In addition this is compounded by policies in the CARES Act.  As a result of the relief act, borrowers have been able to postpone their mortgage payments for up to a year without proof of financial hardship.  This may have been the only option for jobless citizens, the act did not provide a way to cover the missed payments.  Because of this many lenders were forced to make up for it and are now placing more restrictions on their requirements for those looking to refinance or take on a mortgage. The result is some lenders now require a credit score of 700 or higher or a 20 percent down payment.  At least one lender no longer allows cash out loans and several lenders have suspended new home-equity lines of credit.

What Happens Next

The lack of approved mortgages and refinancing options will likely cause a strong impact on economic recovery.  It could slow down other industries as well, such as new construction.  In general, it’s likely that it will cause a general lack of spending, since current or potential homeowners will be forced to either continue paying at their current interest rate or save for a larger down payment if they’re looking to buy a home.  Expect it to be more challenging for the foreseeable future.

Fed Rates Unchanged

According to Liz Dominguez, senior online editor for RISMedia, the Federal Reserve has decided to maintain the target range for the federal funds rate at 0 to ¼ percent.  This was expected that the Fed would leave interest rates unchanged and near zero in order to continue the flow of credit reeling from the coronavirus.  Further the Fed predicts no interest-rate increase through 2022.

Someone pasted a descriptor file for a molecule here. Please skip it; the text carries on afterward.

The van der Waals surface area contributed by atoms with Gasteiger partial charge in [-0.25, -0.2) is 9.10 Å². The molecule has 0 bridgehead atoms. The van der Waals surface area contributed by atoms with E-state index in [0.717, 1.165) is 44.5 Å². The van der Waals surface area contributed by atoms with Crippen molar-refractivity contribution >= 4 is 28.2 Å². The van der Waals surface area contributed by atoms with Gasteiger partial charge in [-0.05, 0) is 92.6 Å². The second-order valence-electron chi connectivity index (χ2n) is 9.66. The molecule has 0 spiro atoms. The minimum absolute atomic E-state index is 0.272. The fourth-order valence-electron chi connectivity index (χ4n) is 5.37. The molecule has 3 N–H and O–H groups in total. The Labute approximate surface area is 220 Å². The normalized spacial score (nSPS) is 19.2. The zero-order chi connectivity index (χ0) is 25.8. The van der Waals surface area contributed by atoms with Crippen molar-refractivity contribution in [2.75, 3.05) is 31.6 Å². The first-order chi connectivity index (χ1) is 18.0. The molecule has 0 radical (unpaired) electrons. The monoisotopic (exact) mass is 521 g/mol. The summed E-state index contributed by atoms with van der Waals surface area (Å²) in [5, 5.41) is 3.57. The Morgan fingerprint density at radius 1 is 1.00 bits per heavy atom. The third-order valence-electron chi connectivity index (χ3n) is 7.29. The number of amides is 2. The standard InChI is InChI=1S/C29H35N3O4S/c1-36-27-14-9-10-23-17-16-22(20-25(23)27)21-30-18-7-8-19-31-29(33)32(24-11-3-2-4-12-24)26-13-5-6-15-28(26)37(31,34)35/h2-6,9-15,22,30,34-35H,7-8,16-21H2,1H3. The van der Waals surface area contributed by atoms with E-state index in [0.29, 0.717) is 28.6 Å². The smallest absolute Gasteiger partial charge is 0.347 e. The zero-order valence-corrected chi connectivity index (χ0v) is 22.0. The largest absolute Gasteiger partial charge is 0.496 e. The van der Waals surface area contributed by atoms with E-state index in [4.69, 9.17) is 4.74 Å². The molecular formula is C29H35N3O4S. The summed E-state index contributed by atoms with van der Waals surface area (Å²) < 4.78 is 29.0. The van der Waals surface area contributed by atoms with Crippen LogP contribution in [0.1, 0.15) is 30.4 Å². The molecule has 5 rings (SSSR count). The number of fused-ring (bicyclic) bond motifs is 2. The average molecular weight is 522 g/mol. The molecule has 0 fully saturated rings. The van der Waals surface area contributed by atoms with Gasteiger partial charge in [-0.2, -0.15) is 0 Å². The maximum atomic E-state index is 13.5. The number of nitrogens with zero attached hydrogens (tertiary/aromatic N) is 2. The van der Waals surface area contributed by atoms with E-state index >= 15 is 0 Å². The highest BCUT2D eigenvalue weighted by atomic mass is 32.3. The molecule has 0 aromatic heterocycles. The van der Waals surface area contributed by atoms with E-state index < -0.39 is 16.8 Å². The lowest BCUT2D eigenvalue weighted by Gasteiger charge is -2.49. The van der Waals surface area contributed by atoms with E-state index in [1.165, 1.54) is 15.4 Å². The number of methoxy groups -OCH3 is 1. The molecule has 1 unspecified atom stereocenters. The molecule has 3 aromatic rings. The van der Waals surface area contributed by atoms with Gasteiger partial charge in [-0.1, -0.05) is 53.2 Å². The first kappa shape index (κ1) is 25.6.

“The ongoing public health crisis will weigh heavily on economic activity, employment and inflation in the near term, and poses considerable risks to the economic outlook over the medium term,” said the FOMC statement.  “The Committee expects to maintain this target range until it is confident that the economy has weathered recent events and is on track to achieve its maximum employment and price stability goals.”

To support the flow of credit, the Federal Reserve says it will continue to increase its holdings of Treasury securities and agency residential and commercial mortgage-backed securities, “at least at the current pace to sustain smooth market functioning.”

What does this mean for real estate?  While Fed rates do not have a direct influence, mortgage interest rates will likely remain low or flat through the next few years.

Are Experts Expecting a Market Rebound?